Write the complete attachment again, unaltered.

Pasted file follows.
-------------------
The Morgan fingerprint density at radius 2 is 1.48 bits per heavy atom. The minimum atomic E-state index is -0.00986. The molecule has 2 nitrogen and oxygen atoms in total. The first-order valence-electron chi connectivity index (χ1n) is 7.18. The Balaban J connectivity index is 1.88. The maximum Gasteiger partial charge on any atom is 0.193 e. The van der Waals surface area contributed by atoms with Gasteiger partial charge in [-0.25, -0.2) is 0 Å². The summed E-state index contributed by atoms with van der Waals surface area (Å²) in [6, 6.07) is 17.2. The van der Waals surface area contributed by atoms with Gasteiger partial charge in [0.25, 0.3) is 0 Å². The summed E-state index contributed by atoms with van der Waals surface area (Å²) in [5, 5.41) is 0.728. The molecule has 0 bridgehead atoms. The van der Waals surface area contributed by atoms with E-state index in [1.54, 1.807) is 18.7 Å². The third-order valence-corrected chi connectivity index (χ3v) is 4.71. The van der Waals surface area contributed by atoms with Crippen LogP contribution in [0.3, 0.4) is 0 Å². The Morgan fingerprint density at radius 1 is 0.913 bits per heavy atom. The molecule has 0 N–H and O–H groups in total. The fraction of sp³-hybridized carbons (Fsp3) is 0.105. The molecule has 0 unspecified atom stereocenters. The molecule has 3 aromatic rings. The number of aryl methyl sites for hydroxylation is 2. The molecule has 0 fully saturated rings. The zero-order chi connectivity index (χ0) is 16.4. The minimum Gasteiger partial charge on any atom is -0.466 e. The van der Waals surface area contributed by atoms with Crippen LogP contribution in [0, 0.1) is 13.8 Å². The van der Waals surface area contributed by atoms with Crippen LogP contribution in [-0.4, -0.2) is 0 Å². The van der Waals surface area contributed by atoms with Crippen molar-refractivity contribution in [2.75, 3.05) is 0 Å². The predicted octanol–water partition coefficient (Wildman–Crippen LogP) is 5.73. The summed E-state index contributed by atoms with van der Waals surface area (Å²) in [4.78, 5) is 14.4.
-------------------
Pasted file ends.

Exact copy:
The Morgan fingerprint density at radius 2 is 1.48 bits per heavy atom. The minimum atomic E-state index is -0.00986. The molecule has 2 nitrogen and oxygen atoms in total. The first-order valence-electron chi connectivity index (χ1n) is 7.18. The Balaban J connectivity index is 1.88. The maximum Gasteiger partial charge on any atom is 0.193 e. The van der Waals surface area contributed by atoms with Gasteiger partial charge in [-0.25, -0.2) is 0 Å². The summed E-state index contributed by atoms with van der Waals surface area (Å²) in [6, 6.07) is 17.2. The van der Waals surface area contributed by atoms with Gasteiger partial charge in [0.25, 0.3) is 0 Å². The summed E-state index contributed by atoms with van der Waals surface area (Å²) in [5, 5.41) is 0.728. The molecule has 0 bridgehead atoms. The van der Waals surface area contributed by atoms with E-state index in [1.54, 1.807) is 18.7 Å². The third-order valence-corrected chi connectivity index (χ3v) is 4.71. The van der Waals surface area contributed by atoms with Crippen LogP contribution in [0.3, 0.4) is 0 Å². The Morgan fingerprint density at radius 1 is 0.913 bits per heavy atom. The molecule has 0 N–H and O–H groups in total. The fraction of sp³-hybridized carbons (Fsp3) is 0.105. The molecule has 0 unspecified atom stereocenters. The molecule has 3 aromatic rings. The number of aryl methyl sites for hydroxylation is 2. The molecule has 0 fully saturated rings. The zero-order chi connectivity index (χ0) is 16.4. The minimum Gasteiger partial charge on any atom is -0.466 e. The van der Waals surface area contributed by atoms with Crippen LogP contribution in [0, 0.1) is 13.8 Å². The van der Waals surface area contributed by atoms with Crippen LogP contribution in [-0.4, -0.2) is 0 Å². The van der Waals surface area contributed by atoms with Crippen molar-refractivity contribution in [2.75, 3.05) is 0 Å². The predicted octanol–water partition coefficient (Wildman–Crippen LogP) is 5.73. The summed E-state index contributed by atoms with van der Waals surface area (Å²) in [4.78, 5) is 14.4.